She is anticipating sustained demand from other NHS trusts for Maggie's style of delivering "psycho-social" cancer care. "We are growing our infrastructure with that in mind," she says. "We've made a commitment as an organisation that, should there still be a continued need and requests from other trusts, we will continue to expand."

Meanwhile, the Maggie's model, dubbed "non-border-specific" by New Philanthropy Capital's Brookes, has attracted interest from abroad.

Lee says: "We have a centre in Hong Kong that works under a cooperation agreement. A group in Barcelona is interested and we've just had visitors from Australia who'd like to do something there too."

'No surprise'

Maggie's expansion into England is no surprise to Brookes. He says the charity is effective at fundraising, has considerable scope for replication and few threats to being able to deliver its service.

"It's a clear, clean and attractive model and it should be able to scale up," he says. "Conceptually, there is nothing that suggests it wouldn't work just as well in England."

Megan Pacey, director of policy and campaigns at the Institute of Fundraising, is more cautious. She says: "It's taken a risk in expanding beyond the border - it has a good reputation and is a well-known name there, but it's not going to be able to trade on that in an English and Welsh context. It's got a good model, but the giving public is a fickle beast."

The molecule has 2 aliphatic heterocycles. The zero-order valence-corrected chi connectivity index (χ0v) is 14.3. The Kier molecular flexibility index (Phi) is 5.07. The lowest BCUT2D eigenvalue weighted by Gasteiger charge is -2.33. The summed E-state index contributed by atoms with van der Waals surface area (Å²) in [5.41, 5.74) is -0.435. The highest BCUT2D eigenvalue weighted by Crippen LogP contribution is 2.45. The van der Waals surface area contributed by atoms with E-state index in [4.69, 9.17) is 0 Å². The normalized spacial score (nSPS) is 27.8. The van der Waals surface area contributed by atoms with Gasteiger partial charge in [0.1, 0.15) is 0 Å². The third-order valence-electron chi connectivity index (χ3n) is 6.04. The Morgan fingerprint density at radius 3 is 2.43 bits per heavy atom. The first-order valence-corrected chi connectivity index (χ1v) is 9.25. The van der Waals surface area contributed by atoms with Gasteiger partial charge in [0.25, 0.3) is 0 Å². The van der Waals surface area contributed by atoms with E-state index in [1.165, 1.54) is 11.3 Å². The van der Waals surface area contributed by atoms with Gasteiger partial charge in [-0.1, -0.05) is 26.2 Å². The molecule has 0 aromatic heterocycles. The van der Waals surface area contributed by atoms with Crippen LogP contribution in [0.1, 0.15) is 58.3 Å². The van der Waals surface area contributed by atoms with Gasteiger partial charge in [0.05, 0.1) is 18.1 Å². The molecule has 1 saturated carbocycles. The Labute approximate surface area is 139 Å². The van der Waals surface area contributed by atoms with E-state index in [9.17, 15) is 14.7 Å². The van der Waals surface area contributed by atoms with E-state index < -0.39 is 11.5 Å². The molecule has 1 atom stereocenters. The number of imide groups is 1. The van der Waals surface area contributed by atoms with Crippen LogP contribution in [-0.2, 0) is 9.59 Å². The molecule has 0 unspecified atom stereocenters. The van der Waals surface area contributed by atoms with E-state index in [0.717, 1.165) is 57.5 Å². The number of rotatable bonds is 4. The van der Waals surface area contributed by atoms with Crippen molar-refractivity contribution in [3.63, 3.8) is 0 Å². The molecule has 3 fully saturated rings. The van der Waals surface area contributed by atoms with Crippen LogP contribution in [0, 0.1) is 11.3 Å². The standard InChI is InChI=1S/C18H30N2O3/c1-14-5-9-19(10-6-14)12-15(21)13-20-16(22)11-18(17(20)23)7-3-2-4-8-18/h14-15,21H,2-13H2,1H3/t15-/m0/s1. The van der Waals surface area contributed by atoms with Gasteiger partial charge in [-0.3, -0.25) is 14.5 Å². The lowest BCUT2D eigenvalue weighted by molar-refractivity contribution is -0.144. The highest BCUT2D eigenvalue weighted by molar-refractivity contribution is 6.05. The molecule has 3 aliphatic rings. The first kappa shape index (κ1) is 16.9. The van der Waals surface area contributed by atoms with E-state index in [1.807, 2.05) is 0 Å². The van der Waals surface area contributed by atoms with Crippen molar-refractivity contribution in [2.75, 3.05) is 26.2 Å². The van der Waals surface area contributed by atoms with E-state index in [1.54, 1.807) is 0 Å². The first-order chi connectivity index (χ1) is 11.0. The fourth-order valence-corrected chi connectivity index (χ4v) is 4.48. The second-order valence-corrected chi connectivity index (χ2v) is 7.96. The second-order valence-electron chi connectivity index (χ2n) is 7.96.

Maggie's is likely to become known in England and Wales for the striking architecture it commissions to house its cancer centres.

Maggie's founder, landscape gardener Maggie Keswick Jencks, and her husband, architecture critic Charles Jencks, believed the people who used the centres would benefit from visiting uplifting surroundings after they were diagnosed with cancer and during treatment.

Such a building should, they reasoned, be distinct from the clinical environment of a hospital yet close enough to it to offer support to patients and their families.

- Maggie's Dundee was opened in 2003 and designed by Frank Gehry. In 2004, the Royal Fine Art Commission awarded the centre its Building of the Year prize. Gehry also designed the Guggenheim Museum in Bilbao.